BBC News
watch One-Minute World News
Last Updated: Saturday, 23 February 2008, 15:26 GMT
Endangered toad project under way
natterjack toad
The natterjack toad is an endangered native species
An amphibian and reptile conservation charity is to transform an area of heathland in east Hampshire into a reserve for a rare breed of toad.

The district council has given 1,000 to The Herpetological Conservation Trust (HCT) to turn an area at Longmoor into the natterjack toad's habitat.

The grant will be used help clear birch, willow scrub and make a pond.

The most important remaining heaths for the toad and other rare animals are in Hampshire, Dorset, Surrey and Sussex.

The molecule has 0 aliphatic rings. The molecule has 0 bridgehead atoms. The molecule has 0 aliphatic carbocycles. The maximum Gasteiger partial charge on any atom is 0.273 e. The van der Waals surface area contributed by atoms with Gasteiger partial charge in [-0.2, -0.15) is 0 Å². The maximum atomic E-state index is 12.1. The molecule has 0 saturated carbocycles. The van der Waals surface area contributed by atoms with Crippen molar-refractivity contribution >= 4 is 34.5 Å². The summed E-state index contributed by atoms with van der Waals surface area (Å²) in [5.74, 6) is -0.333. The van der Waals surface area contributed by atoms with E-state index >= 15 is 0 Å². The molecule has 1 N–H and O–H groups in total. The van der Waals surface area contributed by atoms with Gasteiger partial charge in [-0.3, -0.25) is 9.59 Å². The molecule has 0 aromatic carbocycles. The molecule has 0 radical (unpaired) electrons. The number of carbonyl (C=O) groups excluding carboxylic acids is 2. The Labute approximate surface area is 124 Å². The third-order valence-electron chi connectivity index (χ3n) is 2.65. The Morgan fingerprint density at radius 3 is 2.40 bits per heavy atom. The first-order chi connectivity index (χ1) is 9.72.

Grazing cattle

"Now that we have cleared areas of scrub, the cattle play a vital role by grazing land around the pond to keep it in an ideal state for the natterjack," said John Buckley, the trust's amphibian conservation officer.

The natterjack - which features in the local authority's coat of arms - used to be common across England but due to loss of habitat it has become an endangered species and is now one of the rarest native amphibians.

The HCT has a licence to manage some 100 hectares of land at Longmoor and is working closely with Ministry of Defence agents, Defence Estates, in conserving the area, including through the grazing of cattle.

New frog centre for London Zoo
02 Oct 05 |  Science/Nature


The BBC is not responsible for the content of external internet sites

Has China's housing bubble burst?
How the world's oldest clove tree defied an empire
Why Royal Ballet principal Sergei Polunin quit


Americas Africa Europe Middle East South Asia Asia Pacific